Neil Young, CEO of Young Group, points out; Our latest figures show that the proportion of landlords who expect property prices in London to rise or remain static over the next 12 months has increased by 10% to 87%, from a period of relatively stable sentiment during the preceding three quarters.
For UK property outside London, a greater number of investors expect prices to fall during the next 12 months, so sentiment remains less positive than for the capital. However, there has been a significant increase in optimism during Q2 this year with those expecting stable or rising prices increasing from 49% to 70%. This is the highest figure since 2007, when Young Index began.
Average property prices in London are forecast to increase by 2.5% during the forthcoming 12 months.
For property outside the capital, the improvement in property price outlook means that the 12 month forecast has turned positive for the first time. Average prices are expected to increase by 0.2%, compared to the 12 month fall of 1.0% that was predicted last quarter.
This shows converging sentiment between residential property in London and the rest of the UK.
Interestingly, taking residential investment as a whole, investors increasingly attribute importance to capital growth. 55% of respondents to this quarters Young Index cite capital growth as more important to their investment decisions than rental income or total annual returns. This compares to 36% who expressed the same opinion a year ago.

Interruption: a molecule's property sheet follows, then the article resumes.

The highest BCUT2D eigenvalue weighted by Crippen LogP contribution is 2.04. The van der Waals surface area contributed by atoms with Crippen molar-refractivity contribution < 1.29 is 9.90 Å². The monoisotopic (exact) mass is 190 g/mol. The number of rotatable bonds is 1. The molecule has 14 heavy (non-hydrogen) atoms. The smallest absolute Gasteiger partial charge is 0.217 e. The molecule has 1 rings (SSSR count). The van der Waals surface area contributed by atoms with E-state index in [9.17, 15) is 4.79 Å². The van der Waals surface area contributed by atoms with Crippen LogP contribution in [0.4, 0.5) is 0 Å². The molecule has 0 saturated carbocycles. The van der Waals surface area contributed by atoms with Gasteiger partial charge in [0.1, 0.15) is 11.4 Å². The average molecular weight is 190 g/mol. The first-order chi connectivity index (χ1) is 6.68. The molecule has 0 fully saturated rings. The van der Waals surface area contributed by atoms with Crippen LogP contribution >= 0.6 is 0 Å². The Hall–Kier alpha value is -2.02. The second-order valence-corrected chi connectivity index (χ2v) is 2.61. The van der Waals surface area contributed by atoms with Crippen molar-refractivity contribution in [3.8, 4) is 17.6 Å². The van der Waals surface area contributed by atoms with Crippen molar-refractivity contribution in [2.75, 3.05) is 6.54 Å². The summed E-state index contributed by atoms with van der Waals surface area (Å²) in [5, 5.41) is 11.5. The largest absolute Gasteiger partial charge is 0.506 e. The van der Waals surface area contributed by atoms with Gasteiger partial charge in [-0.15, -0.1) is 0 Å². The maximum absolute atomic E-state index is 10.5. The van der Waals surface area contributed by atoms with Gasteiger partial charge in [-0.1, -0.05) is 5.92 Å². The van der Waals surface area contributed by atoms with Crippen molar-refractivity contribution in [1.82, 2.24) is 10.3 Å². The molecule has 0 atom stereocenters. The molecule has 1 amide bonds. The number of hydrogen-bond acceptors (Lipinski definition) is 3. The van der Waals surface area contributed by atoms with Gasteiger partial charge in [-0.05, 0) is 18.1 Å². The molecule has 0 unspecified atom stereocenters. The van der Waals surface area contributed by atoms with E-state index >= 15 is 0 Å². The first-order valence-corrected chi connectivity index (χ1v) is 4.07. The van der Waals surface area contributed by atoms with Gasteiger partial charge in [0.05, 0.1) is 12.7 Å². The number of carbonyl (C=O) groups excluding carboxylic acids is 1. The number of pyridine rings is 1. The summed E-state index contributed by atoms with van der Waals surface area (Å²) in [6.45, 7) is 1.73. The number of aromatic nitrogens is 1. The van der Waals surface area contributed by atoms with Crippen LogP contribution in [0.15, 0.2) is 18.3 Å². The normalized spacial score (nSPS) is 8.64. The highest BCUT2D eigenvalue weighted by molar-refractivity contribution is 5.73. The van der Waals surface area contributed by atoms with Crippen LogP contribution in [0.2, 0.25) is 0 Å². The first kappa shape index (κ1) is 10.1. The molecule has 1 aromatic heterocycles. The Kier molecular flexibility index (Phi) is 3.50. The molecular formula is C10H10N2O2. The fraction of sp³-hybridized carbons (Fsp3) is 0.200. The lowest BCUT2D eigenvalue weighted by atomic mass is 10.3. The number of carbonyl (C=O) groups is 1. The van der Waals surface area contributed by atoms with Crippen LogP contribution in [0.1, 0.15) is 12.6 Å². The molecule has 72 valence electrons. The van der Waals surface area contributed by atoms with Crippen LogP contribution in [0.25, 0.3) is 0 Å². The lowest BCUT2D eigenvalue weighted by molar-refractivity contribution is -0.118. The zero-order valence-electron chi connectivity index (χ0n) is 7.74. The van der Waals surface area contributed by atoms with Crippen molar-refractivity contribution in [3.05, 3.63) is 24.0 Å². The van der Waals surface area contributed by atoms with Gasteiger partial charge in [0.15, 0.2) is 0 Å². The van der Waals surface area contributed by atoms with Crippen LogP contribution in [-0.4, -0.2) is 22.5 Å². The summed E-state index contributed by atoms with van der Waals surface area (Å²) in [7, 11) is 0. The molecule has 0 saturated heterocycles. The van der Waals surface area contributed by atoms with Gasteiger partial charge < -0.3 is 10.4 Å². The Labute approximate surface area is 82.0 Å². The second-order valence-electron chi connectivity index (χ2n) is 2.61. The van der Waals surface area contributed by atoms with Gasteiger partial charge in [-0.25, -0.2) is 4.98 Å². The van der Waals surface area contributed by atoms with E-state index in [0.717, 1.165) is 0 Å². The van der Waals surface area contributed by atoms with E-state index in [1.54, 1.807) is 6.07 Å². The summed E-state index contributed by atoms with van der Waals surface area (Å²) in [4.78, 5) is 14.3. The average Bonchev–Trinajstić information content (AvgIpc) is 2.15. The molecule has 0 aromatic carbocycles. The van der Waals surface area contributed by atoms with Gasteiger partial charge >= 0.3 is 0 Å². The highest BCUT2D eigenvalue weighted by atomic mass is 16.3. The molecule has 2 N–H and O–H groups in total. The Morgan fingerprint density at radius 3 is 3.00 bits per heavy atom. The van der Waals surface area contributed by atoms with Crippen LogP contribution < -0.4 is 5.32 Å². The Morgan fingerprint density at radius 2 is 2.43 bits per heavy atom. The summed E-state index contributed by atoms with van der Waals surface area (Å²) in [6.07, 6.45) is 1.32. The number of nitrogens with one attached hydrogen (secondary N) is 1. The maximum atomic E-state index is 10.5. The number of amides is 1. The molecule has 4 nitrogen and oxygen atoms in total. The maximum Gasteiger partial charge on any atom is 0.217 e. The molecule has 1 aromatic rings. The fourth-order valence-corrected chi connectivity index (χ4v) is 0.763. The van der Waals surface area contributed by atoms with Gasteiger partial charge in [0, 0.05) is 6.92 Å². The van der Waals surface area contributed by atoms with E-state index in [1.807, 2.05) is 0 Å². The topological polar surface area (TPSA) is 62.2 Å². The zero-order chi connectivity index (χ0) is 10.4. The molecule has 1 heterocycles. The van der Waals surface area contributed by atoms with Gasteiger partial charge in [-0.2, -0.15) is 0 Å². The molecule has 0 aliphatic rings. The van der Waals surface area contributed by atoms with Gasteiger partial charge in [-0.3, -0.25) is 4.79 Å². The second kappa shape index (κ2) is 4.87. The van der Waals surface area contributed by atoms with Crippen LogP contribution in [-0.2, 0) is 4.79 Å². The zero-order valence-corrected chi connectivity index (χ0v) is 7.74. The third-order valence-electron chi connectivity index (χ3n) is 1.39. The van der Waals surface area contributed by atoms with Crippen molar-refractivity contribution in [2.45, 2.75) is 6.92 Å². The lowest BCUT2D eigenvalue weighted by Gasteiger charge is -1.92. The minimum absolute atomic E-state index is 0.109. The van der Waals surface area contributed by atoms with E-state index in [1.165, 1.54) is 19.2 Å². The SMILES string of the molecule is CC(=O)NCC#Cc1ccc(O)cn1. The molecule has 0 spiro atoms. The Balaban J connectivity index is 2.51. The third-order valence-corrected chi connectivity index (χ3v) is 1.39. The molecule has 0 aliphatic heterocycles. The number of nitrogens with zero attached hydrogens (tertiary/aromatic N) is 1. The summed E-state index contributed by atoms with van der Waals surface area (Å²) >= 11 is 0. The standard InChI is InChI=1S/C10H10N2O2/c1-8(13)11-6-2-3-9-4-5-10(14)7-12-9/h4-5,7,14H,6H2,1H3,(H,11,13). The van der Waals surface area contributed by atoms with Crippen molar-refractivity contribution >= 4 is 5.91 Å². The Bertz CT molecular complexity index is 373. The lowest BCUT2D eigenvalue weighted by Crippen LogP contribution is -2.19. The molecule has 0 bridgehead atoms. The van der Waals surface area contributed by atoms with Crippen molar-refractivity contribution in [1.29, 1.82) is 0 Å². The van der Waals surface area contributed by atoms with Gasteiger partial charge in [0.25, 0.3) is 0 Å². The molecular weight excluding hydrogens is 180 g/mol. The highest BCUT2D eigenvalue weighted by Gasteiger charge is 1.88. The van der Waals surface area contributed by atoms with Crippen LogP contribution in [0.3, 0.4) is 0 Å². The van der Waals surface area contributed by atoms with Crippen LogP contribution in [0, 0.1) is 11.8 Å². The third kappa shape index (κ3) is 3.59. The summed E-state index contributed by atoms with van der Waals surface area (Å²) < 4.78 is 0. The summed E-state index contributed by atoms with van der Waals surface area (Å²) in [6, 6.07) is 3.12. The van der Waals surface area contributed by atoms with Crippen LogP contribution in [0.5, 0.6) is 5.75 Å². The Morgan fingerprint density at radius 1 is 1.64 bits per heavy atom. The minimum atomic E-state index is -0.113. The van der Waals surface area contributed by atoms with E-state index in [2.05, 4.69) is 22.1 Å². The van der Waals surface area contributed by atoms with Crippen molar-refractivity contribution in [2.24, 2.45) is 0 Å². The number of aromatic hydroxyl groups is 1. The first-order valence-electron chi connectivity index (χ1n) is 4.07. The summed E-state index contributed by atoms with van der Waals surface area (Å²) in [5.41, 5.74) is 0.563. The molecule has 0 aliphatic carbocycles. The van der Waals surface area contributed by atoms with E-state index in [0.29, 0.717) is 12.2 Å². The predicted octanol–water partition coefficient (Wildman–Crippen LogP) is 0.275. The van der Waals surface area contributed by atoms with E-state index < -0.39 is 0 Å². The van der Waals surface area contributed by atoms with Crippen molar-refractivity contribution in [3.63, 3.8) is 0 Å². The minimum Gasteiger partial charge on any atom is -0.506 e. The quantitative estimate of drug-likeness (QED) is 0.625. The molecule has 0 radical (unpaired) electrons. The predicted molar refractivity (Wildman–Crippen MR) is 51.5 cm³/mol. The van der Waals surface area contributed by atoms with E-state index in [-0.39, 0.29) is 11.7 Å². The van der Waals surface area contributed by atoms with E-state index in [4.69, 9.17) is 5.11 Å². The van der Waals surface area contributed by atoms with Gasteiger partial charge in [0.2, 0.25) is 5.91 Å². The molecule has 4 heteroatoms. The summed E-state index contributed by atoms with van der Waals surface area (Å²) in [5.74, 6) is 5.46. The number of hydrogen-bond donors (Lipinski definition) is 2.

95% of landlords questioned intend to hold their residential property investments for at least the next 12 months. Furthermore, 55% expect to hold their assets for at least 10 years and 38% of private property investors intend to retain their properties for the next 20 years or more, up from 12% a year ago.
Of the 5% of investors who identified that they may sell a residential property asset over the coming 12 months, the majority intend to liquidate the asset for cash, as opposed to reinvesting into a different asset class.
The average period that landlords expect to hold their rental properties continues to increase. On average, investors expect to hold for 13.6 years. This represents a significant increase on the 12 year hold period predicted last quarter and is up from a little over 10 years, reported at Q2 2009.
Perhaps a sign of changing sentiment towards saving and providing for retirement, 55% of investors maintain that their primary reason for holding residential property is that it forms part of their pension planning (up from 44% a year ago).
Over the past year, there has been a marked shift in the mix of additional asset classes that residential property investors hold. The number of investors holding tangible alternative investments and low risk investments such as cash and premium bonds has increased. Fewer investors now hold off-shore investments or stocks & shares.
The asset class top movers and shakers of the past 12 months is most easily demonstrated in figure 1, with tangible and low risk assets leading the charge.
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